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Meatpacking Plants Reopen Amid Record Death Toll

Image from inside a chicken processing plant, chicken meat on conveyor lines, workers in light blue smocks and yellow gloves, visible faces are blurred.

About 30 meatpacking plants had shutdowns since the beginning of the pandemic, affecting 45,000 workers, but most have now reopened. (Photo taken in 2016, U.S Government Accountability Office/flickr))

Meatpacking workers are facing some of the biggest workplace risks as the industry death toll continues to rise, while facilities whir back into production.

Figures from the U.S. Department of Agriculture show that meat production is now only 6.4 percent lower than it was a year ago, bouncing back from a near standstill.

But watchdogs, health advocates and unions say the infection risk to workers has far from subsided, and U.S. agencies are failing to protect workers.

Politico reports that the Occupational Safety and Health Administration (OSHA) says the agency received 4,400 safety complaints related to the pandemic, but out of those only issued one citation.

Late last month, a Tyson plant in Storm Lake, Iowa shut down after 555 out of 2,517 employees tested positive for the virus.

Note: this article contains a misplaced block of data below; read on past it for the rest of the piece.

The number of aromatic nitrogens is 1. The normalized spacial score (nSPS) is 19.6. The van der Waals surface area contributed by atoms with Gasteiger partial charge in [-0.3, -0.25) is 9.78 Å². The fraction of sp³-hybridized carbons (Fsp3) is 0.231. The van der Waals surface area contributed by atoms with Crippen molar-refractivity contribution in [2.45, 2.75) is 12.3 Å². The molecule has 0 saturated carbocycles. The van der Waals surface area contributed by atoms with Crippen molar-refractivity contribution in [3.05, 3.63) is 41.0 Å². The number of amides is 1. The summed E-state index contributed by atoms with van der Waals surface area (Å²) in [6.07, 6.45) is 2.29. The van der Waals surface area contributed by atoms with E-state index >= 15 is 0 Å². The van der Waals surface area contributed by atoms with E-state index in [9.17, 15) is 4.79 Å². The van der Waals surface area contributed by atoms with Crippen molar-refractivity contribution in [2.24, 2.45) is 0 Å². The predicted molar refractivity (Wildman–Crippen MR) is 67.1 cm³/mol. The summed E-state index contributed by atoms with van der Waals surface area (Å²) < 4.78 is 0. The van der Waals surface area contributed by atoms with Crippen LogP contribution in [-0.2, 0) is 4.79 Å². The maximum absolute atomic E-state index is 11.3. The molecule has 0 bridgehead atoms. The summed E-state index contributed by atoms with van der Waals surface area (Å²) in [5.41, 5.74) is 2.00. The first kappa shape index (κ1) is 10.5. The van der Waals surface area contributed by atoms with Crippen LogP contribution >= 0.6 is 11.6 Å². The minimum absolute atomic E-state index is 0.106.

The United Food and Commercial Workers Union says 44 meatpacking workers have died from the coronavirus, and 3,000 have tested positive for COVID-19.

The Food & Environment Reporting Network (FERN) on May 26 put the death toll from the virus for meatpacker employees at 67.

FERN also compared COVID-19 infection rates among rural counties and found that counties with meatpacking plants had rates five times that of their counterparts.

According to data from the nonprofit organization USA Facts, rural counties with coronavirus cases linked to meatpacking plants had an average of about 1,100 per 100,000 population, while those without outbreaks linked to meatpacking facilities had 209 per 100,000.

Despite peak infection rates at plants at the end of April, President Donald Trump ordered meat processing plants to resume operations, invoking the Defense Production Act to declare meat processors as essential to the nation's food supply chain.

Read More:

As Meatpacking Plants Reopen, Workers Terrified Of Coronavirus Risk (Politico)

Despite New Coronavirus Outbreaks At Its Iowa Plants, Tyson Foods Resumes Attendance Policy (Des Moines Register)

When Covid-19 Hits A Rural Meatpacking Plant, County Infection Rates Soar To Five Times The Average (Food And Environment Reporting Network)

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